The Heisman; Life after the Heisman: one winner's story
Darkness has fallen over the outskirts of historic Concord and the office workers at Kazmaier Associates are heading home. The boss, however, still has several more items to tend to, including a lengthy interview.
Dick Kazmaier, the former Princeton University star, may have quit running with a football after he won the Heisman Trophy in 1951, but in just about every other way he seems to be going harder than ever.
A successful entrepreneur, he oversees his own business from its semi-rural headquarters west of Boston. The company, a consulting firm involved primarily with sports marketing and management, is on the move. Within the next few days, the concern will sign a deal to handle the New England franchises for D'Lites, a fast-food chain specializing in ''lite'' fare.
In keeping with the Kazmaier style, though, there is nothing pretentious about this budding enterprise. Its new, handsomely styled building carries nothing more than a street address sign. ''Dick is a very low-key guy,'' an assistant explains.
Kazmaier is, however, justifiably proud of having won the Heisman Trophy. But he places the honor in context. ''My selection was representative of Princeton's excellence and accomplishments at the time. That's not what it is in the eyes of the public, but that's how I view it.''
The Ivy League school received as much exposure then as any team in the country, except for Notre Dame. The Tigers were an undefeated, sixth-ranked team in '51, when Kazmaier was the nation's total offense leader and most accurate passer.
But his fondest recollections today are not of specific plays or games. ''I could tell you about some plays, but the most important things were the experience, the opportunity, the people,'' he says.
His college experience was so satisfying, in fact, that he had no desire to enter pro football - even at the urging of George Halas, revered coach of the Chicago Bears. Instead he enrolled at Harvard Business School, married after his first year, then joined the Navy upon completing his MBA degree. Six years passed before he resurfaced as an everyday citizen.
''That's a long time to be desensitized and cooled off (from the Heisman attention),'' he says of his ability to escape post-award clamor.
He preferred it that way, too. He basically divorced himself from the honor, giving the trophy to his father, who gave it to Princeton.
''Until 1971 I didn't have any of my memorabilia with me; I didn't want it,'' he explains. ''That was a phase of my life that had concluded. I wasn't prepared to deal with the next phase, carrying the Heisman Trophy under my arm or wearing an All-America sweater on my back.''
In becoming a hardworking businessman and the father of six daughters, he basically put football behind him. So much so, he says, that a certain inertia set in, preventing him from accepting his football past after two decades of stiff-arming it aside.His wife, however, encouraged a change.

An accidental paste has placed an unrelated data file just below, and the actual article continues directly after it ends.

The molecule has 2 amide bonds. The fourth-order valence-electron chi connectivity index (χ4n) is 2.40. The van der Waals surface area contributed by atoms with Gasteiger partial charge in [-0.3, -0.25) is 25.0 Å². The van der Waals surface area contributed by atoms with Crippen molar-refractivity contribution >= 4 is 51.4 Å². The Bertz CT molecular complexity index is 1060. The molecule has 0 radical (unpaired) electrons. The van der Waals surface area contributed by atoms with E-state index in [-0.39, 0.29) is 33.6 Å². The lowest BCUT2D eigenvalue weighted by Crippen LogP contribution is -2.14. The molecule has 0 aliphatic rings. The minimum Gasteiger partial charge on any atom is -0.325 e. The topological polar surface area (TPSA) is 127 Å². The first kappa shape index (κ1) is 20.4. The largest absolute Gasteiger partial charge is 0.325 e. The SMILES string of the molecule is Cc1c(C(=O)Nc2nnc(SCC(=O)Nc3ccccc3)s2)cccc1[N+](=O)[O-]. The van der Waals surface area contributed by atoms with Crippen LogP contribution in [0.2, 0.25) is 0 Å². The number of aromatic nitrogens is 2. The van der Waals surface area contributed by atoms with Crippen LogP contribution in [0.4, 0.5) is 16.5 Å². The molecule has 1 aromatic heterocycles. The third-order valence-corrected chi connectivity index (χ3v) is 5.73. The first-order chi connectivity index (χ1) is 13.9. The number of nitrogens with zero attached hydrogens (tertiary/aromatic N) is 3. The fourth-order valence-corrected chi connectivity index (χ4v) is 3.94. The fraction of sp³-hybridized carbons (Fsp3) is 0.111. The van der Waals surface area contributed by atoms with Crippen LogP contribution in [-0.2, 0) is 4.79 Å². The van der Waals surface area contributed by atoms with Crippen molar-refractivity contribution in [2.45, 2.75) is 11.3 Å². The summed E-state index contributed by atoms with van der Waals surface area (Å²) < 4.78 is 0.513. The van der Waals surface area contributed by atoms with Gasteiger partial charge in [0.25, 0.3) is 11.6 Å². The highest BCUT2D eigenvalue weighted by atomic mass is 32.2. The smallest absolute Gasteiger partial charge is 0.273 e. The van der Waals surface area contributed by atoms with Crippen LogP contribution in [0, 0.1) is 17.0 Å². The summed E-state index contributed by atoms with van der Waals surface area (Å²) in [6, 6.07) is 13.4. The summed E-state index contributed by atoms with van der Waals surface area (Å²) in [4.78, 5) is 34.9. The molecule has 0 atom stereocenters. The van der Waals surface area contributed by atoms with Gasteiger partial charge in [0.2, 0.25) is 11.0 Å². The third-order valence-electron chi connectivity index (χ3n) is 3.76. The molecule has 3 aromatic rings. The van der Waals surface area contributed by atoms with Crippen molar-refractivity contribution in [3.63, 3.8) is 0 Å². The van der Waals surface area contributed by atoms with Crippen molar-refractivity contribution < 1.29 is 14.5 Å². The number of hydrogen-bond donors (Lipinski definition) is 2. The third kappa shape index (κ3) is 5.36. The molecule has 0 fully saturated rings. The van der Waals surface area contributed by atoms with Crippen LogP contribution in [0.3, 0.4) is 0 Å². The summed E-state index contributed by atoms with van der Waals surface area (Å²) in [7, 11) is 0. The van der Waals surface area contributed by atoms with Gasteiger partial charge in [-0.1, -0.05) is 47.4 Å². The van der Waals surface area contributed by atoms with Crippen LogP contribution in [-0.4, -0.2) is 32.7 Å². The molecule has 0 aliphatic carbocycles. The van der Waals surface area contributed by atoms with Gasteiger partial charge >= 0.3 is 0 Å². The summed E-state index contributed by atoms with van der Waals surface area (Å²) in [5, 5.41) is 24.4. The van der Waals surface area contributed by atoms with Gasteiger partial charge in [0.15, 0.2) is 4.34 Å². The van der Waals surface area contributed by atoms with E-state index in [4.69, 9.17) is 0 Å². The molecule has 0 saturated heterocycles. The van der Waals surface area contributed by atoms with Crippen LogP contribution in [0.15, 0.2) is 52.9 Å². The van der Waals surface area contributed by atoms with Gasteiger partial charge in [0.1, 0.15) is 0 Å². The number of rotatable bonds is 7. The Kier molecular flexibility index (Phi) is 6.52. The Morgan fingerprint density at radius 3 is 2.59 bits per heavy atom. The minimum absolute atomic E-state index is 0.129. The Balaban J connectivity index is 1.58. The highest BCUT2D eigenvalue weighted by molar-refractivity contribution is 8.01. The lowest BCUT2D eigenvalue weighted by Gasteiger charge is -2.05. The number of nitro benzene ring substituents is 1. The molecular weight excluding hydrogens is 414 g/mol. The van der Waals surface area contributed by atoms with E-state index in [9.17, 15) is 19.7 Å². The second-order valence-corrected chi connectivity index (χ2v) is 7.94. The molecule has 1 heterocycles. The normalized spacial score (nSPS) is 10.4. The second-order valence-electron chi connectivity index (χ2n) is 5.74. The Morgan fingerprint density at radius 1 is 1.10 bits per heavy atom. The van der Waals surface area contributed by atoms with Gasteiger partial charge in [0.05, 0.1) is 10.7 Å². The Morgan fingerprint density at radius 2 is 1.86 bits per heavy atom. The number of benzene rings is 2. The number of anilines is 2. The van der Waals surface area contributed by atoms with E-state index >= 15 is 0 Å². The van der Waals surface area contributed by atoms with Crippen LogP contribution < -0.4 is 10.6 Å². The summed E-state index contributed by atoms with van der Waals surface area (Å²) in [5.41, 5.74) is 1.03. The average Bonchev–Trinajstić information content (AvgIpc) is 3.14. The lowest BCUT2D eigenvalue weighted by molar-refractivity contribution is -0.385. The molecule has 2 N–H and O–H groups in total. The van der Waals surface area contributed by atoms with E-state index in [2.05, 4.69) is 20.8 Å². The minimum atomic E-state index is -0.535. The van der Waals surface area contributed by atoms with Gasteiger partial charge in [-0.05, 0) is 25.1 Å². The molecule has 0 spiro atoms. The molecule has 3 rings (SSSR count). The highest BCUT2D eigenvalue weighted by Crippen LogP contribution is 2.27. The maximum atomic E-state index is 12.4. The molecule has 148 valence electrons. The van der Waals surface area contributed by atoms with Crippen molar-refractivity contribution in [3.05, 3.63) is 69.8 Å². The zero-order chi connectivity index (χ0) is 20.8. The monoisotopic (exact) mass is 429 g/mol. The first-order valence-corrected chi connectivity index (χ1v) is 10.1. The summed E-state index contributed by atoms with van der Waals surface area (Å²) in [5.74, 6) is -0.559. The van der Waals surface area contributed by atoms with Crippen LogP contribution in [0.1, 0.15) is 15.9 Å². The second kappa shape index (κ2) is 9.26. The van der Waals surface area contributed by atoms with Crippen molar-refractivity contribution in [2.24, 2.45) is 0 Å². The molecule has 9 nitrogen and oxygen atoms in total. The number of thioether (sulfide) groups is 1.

''It was her desire, and I thought it was good one with a whole bunch of teen-age girls, to have some things around the house that might show the history of their parents.''
Accordingly, he now has his own Heisman Trophy, but not the one given to Princeton. When Kazmaier attended O. J. Simpson's Heisman press conference in 1968, he learned that beginning with Simpson, winners would receive two trophies , one for their schools and another for their personal use. So he requested a second copy of the famous statuette.
Since then he has become more openly involved in football and today is president of the National Football Foundation and Hall of Fame. He attends a handful of games each year, and on New Year's Day - in the best tradition of American football fans - he watches bowl games on two TVs simultaneously. HEISMAN TROPHY WINNERS Year Winner College Position 1935 Jay Berwanger Chicago HB 1936 Larry Kelley Yale End 1937 Clint Frank Yale QB 1938 Davey O'Brien Texas Christian QB 1939 Nile Kinnick Iowa QB-HB 1940 Tom Harmon Michigan HB 1941 Bruce Smith Minnesota HB 1942 Frank Sinkwich Georgia TB 1943 Angelo Bertelli Notre Dame QB 1944 Les Horvath Ohio State QB-HB 1945 Felix (Doc) Blanchard Army FB 1946 Glenn Davis Army HB 1947 Johnny Lujack Notre Dame QB 1948 Doak Walker Southern Methodist HB 1949 Leon Hart Notre Dame End 1950 Vic Janowicz Ohio State HB 1951 Dick Kazmaier Princeton TB 1952 Billy Vessels Oklahoma HB 1953 John Lattner Notre Dame HB 1954 Alan Ameche Wisconsin FB 1955 Howard Cassady Ohio State HB 1956 Paul Hornung Notre Dame QB-HB 1957 John David Crow Texas A&M HB 1958 Pete Dawkins Army HB 1959 Billy Cannon Louisiana State HB 1960 Joe Bellino Navy HB 1961 Ernie Davis Syracuse FB 1962 Terry Baker Oregon State QB 1963 Roger Staubach Navy QB 1964 John Huarte Notre Dame QB 1965 Mike Garrett Southern California TB 1966 Steve Spurrier Florida QB 1967 Gary Beban UCLA QB 1968 O. J. Simpson Southern California TB 1969 Steve Owens Oklahoma FB 1970 Jim Plunkett Stanford QB 1971 Pat Sullivan Auburn QB 1972 Johnny Rodgers Nebraska HB 1973 John Cappelletti Penn State FB 1974 Archie Griffin Ohio State HB 1975 Archie Griffin Ohio State HB 1976 Tony Dorsett Pittsburgh HB 1977 Earl Campbell Texas FB 1978 Billy Sims Oklahoma HB 1979 Charlie White Southern California TB 1980 George Rogers South Carolina TB 1981 Marcus Allen Southern California TB 1982 Herschel Walker Georgia RB 1983 Mike Rozier Nebraska RB